Zika virus is a mosquito-borne flavivirus. Image courtesy of David Goodwill.
Zika virus Infection is associated with mild symptoms such as fever and rashes. Image courtesy of Centers for Disease Control and Prevention (CDC).
Zika virus infection during pregnancy can cause a birth defect of the brain called microcephaly. Image courtesy of Centers for Disease Control and Prevention (CDC).
The Zika DNA vaccine is administered using Inovio’s CELLECTRA electroporation delivery device. Image courtesy of National Center for Biotechnology Information (NCBI).

GLS-5700 is a synthetic vaccine being developed by Inovio Pharmaceuticals and GeneOne Life Sciences to prevent and treat infections caused by the Zika virus.

Inovio announced in early-2016 that a pre-clinical study conducted in mice and non-human primates generated significant immune responses. This demonstrates the vaccine’s capability in preventing viral infection.

After receiving approval by the US Food and Drug Administration (FDA) on 26 July, the company began phase I human trials for GLS-5700. The study also received approval from the health products and food branch of Health Canada on the same date.

Zika virus infection causes and symptoms

Zika virus infection is caused through the bite of an infected Aedes species mosquito. The virus can also be transmitted from mother to feotus during pregnancy, or from person to person through sexual intercourse with an infected partner. It is also likely spread through blood transfusion.

When transmitted from mother to a foetus, the infection causes a birth defect known as microcephaly. This can cause problems with eyesight, hearing, and impaired growth.

The Zika viral infection is also known to cause Guillain-Barré syndrome in adults, a condition causing limb muscle weakness and total paralysis in some cases. The virus has also been known to cause other neurological abnormalities.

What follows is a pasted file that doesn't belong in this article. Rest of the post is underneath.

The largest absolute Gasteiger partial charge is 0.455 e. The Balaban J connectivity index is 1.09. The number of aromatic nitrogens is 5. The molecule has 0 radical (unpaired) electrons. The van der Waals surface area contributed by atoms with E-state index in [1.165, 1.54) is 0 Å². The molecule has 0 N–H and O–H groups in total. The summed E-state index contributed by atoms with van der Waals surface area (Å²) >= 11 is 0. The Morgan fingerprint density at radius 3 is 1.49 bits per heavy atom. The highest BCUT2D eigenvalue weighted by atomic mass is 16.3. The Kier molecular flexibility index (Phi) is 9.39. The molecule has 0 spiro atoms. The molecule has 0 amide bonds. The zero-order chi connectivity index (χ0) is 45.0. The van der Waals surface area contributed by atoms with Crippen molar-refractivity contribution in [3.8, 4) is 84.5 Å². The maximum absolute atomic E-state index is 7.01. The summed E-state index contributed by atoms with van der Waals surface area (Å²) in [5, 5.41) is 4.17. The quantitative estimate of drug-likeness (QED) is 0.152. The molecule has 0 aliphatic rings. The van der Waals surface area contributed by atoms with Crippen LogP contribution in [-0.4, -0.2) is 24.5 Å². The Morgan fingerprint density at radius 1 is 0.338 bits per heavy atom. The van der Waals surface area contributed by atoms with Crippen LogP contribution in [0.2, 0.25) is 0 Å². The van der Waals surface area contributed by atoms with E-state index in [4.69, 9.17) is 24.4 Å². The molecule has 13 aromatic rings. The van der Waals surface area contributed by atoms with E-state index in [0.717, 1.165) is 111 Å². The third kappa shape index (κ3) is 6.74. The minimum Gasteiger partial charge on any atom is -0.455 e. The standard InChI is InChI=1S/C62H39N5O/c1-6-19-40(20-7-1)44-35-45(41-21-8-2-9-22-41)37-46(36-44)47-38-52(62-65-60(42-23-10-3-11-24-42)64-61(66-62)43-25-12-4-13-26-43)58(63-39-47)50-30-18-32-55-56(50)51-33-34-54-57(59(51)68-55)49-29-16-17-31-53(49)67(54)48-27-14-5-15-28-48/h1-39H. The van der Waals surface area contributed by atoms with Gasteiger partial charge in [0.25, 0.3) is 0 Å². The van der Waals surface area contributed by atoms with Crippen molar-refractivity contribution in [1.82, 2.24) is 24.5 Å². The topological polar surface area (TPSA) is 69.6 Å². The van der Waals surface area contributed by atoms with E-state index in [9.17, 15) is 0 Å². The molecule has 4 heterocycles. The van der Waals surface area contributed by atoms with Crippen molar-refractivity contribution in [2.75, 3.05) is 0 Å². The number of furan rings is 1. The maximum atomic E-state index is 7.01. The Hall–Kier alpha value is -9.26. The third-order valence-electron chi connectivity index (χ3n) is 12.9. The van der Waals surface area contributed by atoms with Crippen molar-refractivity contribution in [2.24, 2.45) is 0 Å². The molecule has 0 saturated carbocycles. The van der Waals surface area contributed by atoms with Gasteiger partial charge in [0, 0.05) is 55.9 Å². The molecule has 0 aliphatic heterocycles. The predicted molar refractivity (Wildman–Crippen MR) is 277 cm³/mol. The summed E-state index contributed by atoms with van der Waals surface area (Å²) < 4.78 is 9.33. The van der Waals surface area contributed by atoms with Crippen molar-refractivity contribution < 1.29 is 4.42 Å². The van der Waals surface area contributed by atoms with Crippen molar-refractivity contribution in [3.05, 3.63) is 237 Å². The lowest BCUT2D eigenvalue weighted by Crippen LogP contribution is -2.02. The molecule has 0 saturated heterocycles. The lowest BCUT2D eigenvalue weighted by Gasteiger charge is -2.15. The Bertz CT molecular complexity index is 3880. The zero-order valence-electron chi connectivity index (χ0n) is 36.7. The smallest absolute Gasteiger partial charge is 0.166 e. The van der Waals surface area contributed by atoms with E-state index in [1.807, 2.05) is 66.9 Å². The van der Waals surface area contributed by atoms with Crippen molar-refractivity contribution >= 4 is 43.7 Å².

The infection does not usually show symptoms but may cause mild fever, rashes, joint and muscle pain, headaches, and red eyes. No treatment is currently available.

GLS-5700 DNA vaccine’s mechanism of action

GLS-5700 is a DNA plasmid vaccine being developed by Inovio using their proprietary SynCon Immunotherapy technology. While traditional vaccines are created using a single virus strain, Inovio’s technology uses multiple strains of the targeted infectious disease.

A gene sequence similar to that of the antigen strain is then created synthetically. The technology helps protect against new and emergent strains.

GLS-5700 induces protective antibodies and therapeutic T-cell responses in the body against multiple strains of Zika virus.

Clinical trials on GLS-5700

Inovio has been conducting pre-clinical studies and phase I clinical trials to evaluate the safety, efficacy, tolerability, and immunogenicity of the vaccine.

In pre-clinical studies, mice and monkeys were vaccinated with GLS-5700 using Inovio’s CELLECTRA electroporation delivery device either intramuscularly or intradermally. The device has been observed to maximise antigen expression and immune response in studies conducted earlier by Inovio.

Results from the pre-clinical studies, analysed by the T-cell ELISPOT assay, showed the vaccine induced robust immune responses in all the vaccinated animals.

Inovio initiated a phase I, open-label, dose-ranging study called Zika 001 in July. The trial is being conducted on 40 healthy adults to examine the safety and efficacy of the vaccine in human subjects. It is expected to be completed by November 2017.

A second phase I study on healthy adults was initiated in August. This placebo-controlled, double-blind trial is being conducted to elucidate the safety, efficacy, tolerability, and immunogenicity of the vaccine. The trial will enrol 160 subjects. Of these, 80 will receive placebo. The trial is expected to be completed by May 2018.

The exploratory end point of the trial will be the difference in the rate of Zika infection in the subjects administered with the vaccine when compared to placebo.